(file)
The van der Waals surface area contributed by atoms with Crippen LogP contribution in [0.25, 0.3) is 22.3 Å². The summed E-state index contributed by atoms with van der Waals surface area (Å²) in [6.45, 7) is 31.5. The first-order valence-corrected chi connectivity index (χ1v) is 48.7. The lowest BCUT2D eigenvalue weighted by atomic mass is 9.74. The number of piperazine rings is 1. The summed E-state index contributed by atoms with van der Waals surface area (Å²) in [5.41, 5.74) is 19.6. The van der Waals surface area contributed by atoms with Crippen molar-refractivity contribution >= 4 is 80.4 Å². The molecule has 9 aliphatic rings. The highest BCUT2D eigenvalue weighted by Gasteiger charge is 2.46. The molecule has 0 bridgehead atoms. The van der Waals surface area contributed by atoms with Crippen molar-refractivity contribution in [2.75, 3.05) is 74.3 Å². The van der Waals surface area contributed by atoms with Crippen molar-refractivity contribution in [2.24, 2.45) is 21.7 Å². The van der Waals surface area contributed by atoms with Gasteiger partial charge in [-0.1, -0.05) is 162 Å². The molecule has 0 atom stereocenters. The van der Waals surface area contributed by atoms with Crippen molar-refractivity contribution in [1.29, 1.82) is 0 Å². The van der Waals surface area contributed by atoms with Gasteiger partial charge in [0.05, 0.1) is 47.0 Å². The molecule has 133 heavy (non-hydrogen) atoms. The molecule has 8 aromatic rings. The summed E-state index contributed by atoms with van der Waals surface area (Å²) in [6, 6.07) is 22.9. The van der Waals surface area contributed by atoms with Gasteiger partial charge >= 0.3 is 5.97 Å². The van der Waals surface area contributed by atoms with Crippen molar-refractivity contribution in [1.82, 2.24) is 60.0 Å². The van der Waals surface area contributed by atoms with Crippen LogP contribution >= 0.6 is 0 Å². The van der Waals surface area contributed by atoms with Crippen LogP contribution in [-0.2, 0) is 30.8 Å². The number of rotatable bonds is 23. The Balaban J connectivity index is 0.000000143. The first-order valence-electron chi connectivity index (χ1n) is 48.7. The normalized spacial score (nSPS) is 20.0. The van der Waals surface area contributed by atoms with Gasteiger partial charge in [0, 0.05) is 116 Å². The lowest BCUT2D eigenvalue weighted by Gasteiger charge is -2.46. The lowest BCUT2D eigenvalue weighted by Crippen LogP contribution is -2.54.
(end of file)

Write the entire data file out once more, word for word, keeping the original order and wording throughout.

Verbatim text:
The van der Waals surface area contributed by atoms with Crippen LogP contribution in [0.25, 0.3) is 22.3 Å². The summed E-state index contributed by atoms with van der Waals surface area (Å²) in [6.45, 7) is 31.5. The first-order valence-corrected chi connectivity index (χ1v) is 48.7. The lowest BCUT2D eigenvalue weighted by atomic mass is 9.74. The number of piperazine rings is 1. The summed E-state index contributed by atoms with van der Waals surface area (Å²) in [5.41, 5.74) is 19.6. The van der Waals surface area contributed by atoms with Crippen molar-refractivity contribution >= 4 is 80.4 Å². The molecule has 9 aliphatic rings. The highest BCUT2D eigenvalue weighted by Gasteiger charge is 2.46. The molecule has 0 bridgehead atoms. The van der Waals surface area contributed by atoms with Crippen molar-refractivity contribution in [2.75, 3.05) is 74.3 Å². The van der Waals surface area contributed by atoms with Crippen molar-refractivity contribution in [2.24, 2.45) is 21.7 Å². The van der Waals surface area contributed by atoms with Gasteiger partial charge in [-0.1, -0.05) is 162 Å². The molecule has 0 atom stereocenters. The van der Waals surface area contributed by atoms with Crippen molar-refractivity contribution in [1.29, 1.82) is 0 Å². The van der Waals surface area contributed by atoms with Gasteiger partial charge in [0.05, 0.1) is 47.0 Å². The molecule has 133 heavy (non-hydrogen) atoms. The molecule has 8 aromatic rings. The summed E-state index contributed by atoms with van der Waals surface area (Å²) in [6, 6.07) is 22.9. The van der Waals surface area contributed by atoms with Gasteiger partial charge >= 0.3 is 5.97 Å². The van der Waals surface area contributed by atoms with Crippen molar-refractivity contribution in [1.82, 2.24) is 60.0 Å². The van der Waals surface area contributed by atoms with Crippen LogP contribution >= 0.6 is 0 Å². The van der Waals surface area contributed by atoms with Crippen LogP contribution in [-0.2, 0) is 30.8 Å². The number of rotatable bonds is 23. The Balaban J connectivity index is 0.000000143. The first-order valence-electron chi connectivity index (χ1n) is 48.7. The normalized spacial score (nSPS) is 20.0. The van der Waals surface area contributed by atoms with Gasteiger partial charge in [0, 0.05) is 116 Å². The lowest BCUT2D eigenvalue weighted by Gasteiger charge is -2.46. The lowest BCUT2D eigenvalue weighted by Crippen LogP contribution is -2.54.